One of the worst parts about being an internationally respected cannabis brand? The fakes. 

The further you climb toward the mountaintop, the more people are going to pretend they’re selling your product or just flat-out use the reputation you’ve built with heat and flame to rob others. On a positive note, if you’re at the point people are copying you, then you’ll probably make it through the dumpster fire that California cannabis is in.  

Here in L.A., where much of the weed people are pretending to have is grown, counterfeiting is still an issue. If you go down to the Vape District on Wall Street, you can find all the bags you’ll need to convince people on the other side of the Sierras you got the heat. And most of those people have never seen real Doja, Jungle Boys or Cookies, so just having the logo on the bag is going to go a long way with them.  

According to Doja Pak founder Ryan Bartholomew, they’ve been dealing with people faking their product since 2018, well before things blew up for the brand over the last couple of years since the initial RS-11 drop that made waves. 

“Then, we were doing the cans. Shortly after we released the cans, we started to see cans that were being tagged on IG and they were fake,” Bartholomew told L.A. Weekly. “They were different. We could just tell that the font was off. It was very obvious to us, being the ones that made the cans, they were fake.”

When they made the jump to bags in 2019, it was much of the same problem. First they started to see fake bags float around L.A., then they started to appear online. Even worse, the bags were a bit easier to fake than the cans. So it can be a lot harder to spot the difference until you look inside at the nugs. 

Bartholomew noted the internet helped it become an international problem. Websites like are currently selling Doja Bags for a little over a quarter

“He’s in the UK and he prints… like at this point they’re printing stuff we never even made,” Bartholomew said. “Yesterday this guy was like, are these jars in Switzerland real?”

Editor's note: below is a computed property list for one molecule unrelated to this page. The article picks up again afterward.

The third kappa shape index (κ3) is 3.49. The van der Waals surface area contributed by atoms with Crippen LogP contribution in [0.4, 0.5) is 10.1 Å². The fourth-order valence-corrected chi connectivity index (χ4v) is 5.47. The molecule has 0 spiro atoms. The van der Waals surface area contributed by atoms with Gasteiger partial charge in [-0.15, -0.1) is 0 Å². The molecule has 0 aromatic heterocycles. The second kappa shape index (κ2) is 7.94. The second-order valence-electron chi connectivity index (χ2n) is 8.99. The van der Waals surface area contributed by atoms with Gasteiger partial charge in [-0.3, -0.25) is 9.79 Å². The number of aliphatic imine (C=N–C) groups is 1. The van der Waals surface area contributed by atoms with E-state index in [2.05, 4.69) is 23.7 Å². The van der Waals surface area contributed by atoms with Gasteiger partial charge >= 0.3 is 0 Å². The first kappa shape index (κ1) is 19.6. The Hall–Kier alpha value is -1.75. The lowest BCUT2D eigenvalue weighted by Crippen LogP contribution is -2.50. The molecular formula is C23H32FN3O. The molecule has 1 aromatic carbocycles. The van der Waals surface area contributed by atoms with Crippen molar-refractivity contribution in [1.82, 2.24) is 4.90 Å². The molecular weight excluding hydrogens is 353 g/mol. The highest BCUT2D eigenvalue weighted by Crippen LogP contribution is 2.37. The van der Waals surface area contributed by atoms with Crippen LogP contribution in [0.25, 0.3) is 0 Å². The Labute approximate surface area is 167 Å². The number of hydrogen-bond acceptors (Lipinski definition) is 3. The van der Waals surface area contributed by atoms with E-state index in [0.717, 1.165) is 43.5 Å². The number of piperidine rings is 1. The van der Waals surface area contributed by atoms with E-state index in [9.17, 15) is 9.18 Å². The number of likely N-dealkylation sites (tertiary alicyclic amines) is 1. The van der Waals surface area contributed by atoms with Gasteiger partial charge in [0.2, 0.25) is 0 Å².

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A website offering fake Doja packaging.

Bartholomew had to inform that person the jars they were dealing with were fakes.

Doja Pak attempted to create a verification system, but as Bartholomew noted, you got to be pretty headie to scan a QR code on the back of a bag. Doja handled the back end of the verification system and could see just how much people were interacting with it. 

“Beyond the fake product, too, there’s a lot of scam accounts,” Bartholomew said. “There’s Instagram accounts with more followers than mine, Instagram accounts with the exact same amount of followers as mine with the exact same comments, but they have maybe like two K’s”

Bartholomew has people that come up to him all the time at events and they’ll tell him they sent money for an ounce. 

“I’m not asking anyone to send me any money,” he said. “So there’s constant scamming going on every single day. I’ve been saying if we could see the dollar amount of scamming going on every day it would make us throw up in our mouths.”

Bartholomew estimates there are at least one hundred people pretending to be Doja Pak on the hunt for victims. 

One thing that’s been helpful is unique packaging. Doja Pak’s Re:stash has become a unique identifier of the brand you can only get in person at events directly from the Doja Pak team. Additionally, they don’t have to worry about the Re:stash team printing a bunch of fake jars to give out, given the relationship they’ve built with them over the years. 

Another famous L.A. brand that’s faced its fair share of fakers is The Jungle Boys. 

“I mean we’ve definitely dealt with it a lot,“ Ivan from the Jungle Boys told L.A. Weekly from Florida, as they prepare to open their Miami Beach location today. 

Ivan said more than fake products alone, these days people are faking the whole entity. There was even a fake Jungle Boys store across the street from City Hall in New York City. There was also another underground dispensary using their name in a less prominent location. Ivan finds the whole thing pretty wild. 

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One thing that will help the Jungle Boys distinguish themselves from the fakes is their new packaging released last month. The new jars are ​BPA-free and made from 100% recyclable plastic. They’re currently handpicking strains to make the jump to the new jars. The first was Strawberries N Later.


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